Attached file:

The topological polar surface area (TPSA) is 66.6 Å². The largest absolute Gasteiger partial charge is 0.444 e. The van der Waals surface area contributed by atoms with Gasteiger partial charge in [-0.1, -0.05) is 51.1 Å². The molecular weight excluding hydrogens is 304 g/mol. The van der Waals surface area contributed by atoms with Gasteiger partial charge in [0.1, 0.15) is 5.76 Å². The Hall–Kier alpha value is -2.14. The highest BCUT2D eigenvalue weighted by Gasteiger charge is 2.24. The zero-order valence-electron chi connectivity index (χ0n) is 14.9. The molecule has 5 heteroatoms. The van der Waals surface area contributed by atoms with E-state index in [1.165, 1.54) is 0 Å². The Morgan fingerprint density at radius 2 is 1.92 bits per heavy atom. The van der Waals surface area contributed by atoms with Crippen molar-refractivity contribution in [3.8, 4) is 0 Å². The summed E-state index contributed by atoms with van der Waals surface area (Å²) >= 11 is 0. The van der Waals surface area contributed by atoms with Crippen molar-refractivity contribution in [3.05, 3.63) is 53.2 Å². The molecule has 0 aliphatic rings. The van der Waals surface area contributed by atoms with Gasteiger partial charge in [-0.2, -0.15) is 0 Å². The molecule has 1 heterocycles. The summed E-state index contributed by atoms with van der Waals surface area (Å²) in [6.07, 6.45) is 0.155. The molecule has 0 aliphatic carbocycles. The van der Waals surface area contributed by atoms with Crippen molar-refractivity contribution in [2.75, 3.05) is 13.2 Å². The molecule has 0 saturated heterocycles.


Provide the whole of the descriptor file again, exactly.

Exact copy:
The topological polar surface area (TPSA) is 66.6 Å². The largest absolute Gasteiger partial charge is 0.444 e. The van der Waals surface area contributed by atoms with Gasteiger partial charge in [-0.1, -0.05) is 51.1 Å². The molecular weight excluding hydrogens is 304 g/mol. The van der Waals surface area contributed by atoms with Gasteiger partial charge in [0.1, 0.15) is 5.76 Å². The Hall–Kier alpha value is -2.14. The highest BCUT2D eigenvalue weighted by Gasteiger charge is 2.24. The zero-order valence-electron chi connectivity index (χ0n) is 14.9. The molecule has 5 heteroatoms. The van der Waals surface area contributed by atoms with E-state index in [1.165, 1.54) is 0 Å². The Morgan fingerprint density at radius 2 is 1.92 bits per heavy atom. The van der Waals surface area contributed by atoms with Crippen molar-refractivity contribution in [3.8, 4) is 0 Å². The summed E-state index contributed by atoms with van der Waals surface area (Å²) >= 11 is 0. The van der Waals surface area contributed by atoms with Crippen molar-refractivity contribution in [3.05, 3.63) is 53.2 Å². The molecule has 0 aliphatic rings. The van der Waals surface area contributed by atoms with Gasteiger partial charge in [-0.2, -0.15) is 0 Å². The molecule has 1 heterocycles. The summed E-state index contributed by atoms with van der Waals surface area (Å²) in [6.07, 6.45) is 0.155. The molecule has 0 aliphatic carbocycles. The van der Waals surface area contributed by atoms with Crippen molar-refractivity contribution in [2.75, 3.05) is 13.2 Å². The molecule has 0 saturated heterocycles.